23912Satyajayant MisraComputer ScienceASCREATIV: Towards Ubiquitous Adoption of Wireless Sensor Networks in Experimental Biology ResearchResearch in wireless sensor networks (WSNs) has attracted much attention since it started two decades earlier. The vision has been that the application of WSNs will be ubiquitous in sciences, industries, the military, and even in everyday life. However, this ubiquity of WSN has not been realized, even in a domain such as experimental biology, where it has obvious applications. Monitoring and manipulation of biological subjects are still performed manually, significantly limiting data reproducibility, documentation, reliability, and overall research productivity. WSNs can help transform experimental biology research by providing hitherto unavailable, automatic and frequent monitoring and manipulation of the subjects in natural and experimental environments without human intervention. The lack of adoption of WSNs can be attributed to three main barriers. Current sensor nodes are (i) expensive and fragile, (ii) hard to customize for specific scientific inquiry, and (iii) hard for non-experts to program. In this proposal, our interdisciplinary team – a Computer scientist (Dr. Satyajayant Misra), a Biologist (Dr. Graciela Unguez), and an Electrical and Computer Engineering scientist (Dr. Hong Huang) – addresses these major barriers by building a framework consisting of low-cost, rugged, customizable sensor hardware and easy-to-use software/firmware. Further, we apply the WSNs to advance experimental biology research. Our research has four intellectual merits: 1) A hardware framework for low-cost, rugged, customizable sensor nodes, available in different form factors, including miniature sizes. Our framework, which will incorporate energy-harvesting support, will allow users to plug-andplay commercially available sensor components easily. 2) Autonomous Manipulation and Monitoring of Electrophysiological Parameters of Electromotor Circuits in Vivo and In Vitro using WSNs. 3) Investigation of network protocols and algorithms for effective monitoring of aquatic animals in the field. 4) A software framework that makes programming WSN and interacting with them post-deployment easy and intuitive for users with minimal programming experience (non-programmers). By removing the barriers to adoption, with the help of paradigm shifts, such as plug-and-play, and easy customization and programming, we hope to start a transformation with WSNs that will make them ubiquitous in our daily life in general and in biology research in particular. This project benefits from a interdisciplinary research community consisting of an experimental biologist and two WSN scientists. This research requires protracted mutually dependent interactions between the domain experts, resulting in the refinement of WSNs designs as well as experimental biology set-ups of the future, and cannot be funded by a single division within NSF to the best of our knowledge. The resultant research will create new conventions and paradigms in the domains of WSNs and experimental biology, in effect transforming both domains. These characteristics make the proposal befitting for the CREATIV program. The broader impacts of this proposal are on two time scales. In the short term, this project will enable experimental researchers in labs and in the field to stimulate and monitor animals/specimen in real-time and without human intervention. This fine-grained monitoring can significantly improve understanding of behavioral responses of animals to diverse stimuli. In the long term, the outcomes of this research will help WSNs become ubiquitous in our daily life and as easy to use as today’s computers.  Keywords: Wireless sensor networks, experimental biology, miniature sensor, plug-and-play.Computer Sciences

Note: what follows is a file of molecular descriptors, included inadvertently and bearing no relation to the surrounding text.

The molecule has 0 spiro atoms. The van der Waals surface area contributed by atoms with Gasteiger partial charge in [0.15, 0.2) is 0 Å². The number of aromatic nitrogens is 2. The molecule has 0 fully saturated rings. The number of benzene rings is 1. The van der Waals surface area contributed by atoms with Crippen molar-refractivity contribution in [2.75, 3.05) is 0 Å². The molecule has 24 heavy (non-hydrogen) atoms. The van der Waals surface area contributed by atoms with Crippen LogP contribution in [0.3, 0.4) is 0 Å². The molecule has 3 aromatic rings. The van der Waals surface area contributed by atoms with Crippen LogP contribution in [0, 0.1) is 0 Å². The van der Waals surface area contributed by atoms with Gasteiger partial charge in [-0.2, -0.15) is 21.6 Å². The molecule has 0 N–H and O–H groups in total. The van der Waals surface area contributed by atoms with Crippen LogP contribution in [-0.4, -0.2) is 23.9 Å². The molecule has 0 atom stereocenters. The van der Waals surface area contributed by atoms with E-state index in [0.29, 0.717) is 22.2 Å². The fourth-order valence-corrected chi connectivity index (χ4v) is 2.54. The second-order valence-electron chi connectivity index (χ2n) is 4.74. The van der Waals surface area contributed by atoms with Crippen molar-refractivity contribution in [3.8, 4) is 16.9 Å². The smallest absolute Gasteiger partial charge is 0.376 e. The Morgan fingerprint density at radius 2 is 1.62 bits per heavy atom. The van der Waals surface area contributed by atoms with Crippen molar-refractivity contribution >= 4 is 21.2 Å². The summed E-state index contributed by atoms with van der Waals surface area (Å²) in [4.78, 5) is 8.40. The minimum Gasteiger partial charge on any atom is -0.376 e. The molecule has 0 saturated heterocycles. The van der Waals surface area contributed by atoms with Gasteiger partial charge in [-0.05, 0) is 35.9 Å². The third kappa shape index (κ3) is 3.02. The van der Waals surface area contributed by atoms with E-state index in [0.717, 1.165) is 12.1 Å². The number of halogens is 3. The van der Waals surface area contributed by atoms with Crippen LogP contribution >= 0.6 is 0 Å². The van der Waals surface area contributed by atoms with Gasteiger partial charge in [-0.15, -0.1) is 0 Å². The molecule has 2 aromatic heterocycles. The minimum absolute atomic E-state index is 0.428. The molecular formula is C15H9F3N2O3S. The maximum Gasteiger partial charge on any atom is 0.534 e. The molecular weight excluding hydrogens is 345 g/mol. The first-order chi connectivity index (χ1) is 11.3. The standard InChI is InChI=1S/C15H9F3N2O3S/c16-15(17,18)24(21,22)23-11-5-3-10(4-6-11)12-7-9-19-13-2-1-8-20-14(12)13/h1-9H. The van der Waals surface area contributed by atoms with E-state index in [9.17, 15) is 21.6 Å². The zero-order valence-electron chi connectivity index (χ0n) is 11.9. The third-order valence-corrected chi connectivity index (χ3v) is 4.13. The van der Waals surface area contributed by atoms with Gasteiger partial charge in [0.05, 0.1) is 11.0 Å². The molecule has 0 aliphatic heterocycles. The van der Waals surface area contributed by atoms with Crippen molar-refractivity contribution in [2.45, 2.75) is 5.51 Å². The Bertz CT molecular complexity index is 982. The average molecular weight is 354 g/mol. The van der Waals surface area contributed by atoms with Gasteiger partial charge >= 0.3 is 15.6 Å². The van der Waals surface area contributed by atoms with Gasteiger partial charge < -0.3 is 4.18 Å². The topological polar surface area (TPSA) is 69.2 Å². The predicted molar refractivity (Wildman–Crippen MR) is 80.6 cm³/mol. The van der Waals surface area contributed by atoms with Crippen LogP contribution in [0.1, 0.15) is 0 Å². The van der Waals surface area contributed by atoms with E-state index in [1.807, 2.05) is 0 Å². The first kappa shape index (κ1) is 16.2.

23618Hongmei LuoChemical EngineeringEGMRI: Acquisition of a Scanning Probe Microscope System for the Core University Research Resources Laboratory at NMSUScanning probe microscopes are universally recognized as essential tools for exploring structures under ambient conditions and for elucidating interactions at the micro-and nanoscale. This proposal seeks funding for the purchase of a Cimension Icon/FastScan scanning probe microscope system (Bruker Nano-Surfaces Fividsion ) fitted with accessory modules that would support a wide range of research applications and provide access to the latest technical developments not only for faculty research but also for undergraduate and graduate studen ttraining the Colleges of Arts and Sciences Agricultural, Consumer and Environmental Sciences and Engineering Through the centralized microscope facility on the main campus of New Mexico State University. The reasearch and training applications of thi spowerful instrument would significantly enchance process development and analyses of many nanostructured materials as well as provide a new resources to probe specific and dynamic interactions of complex physico-chemical, biological and agricultural systems.Engineering: Other Engineering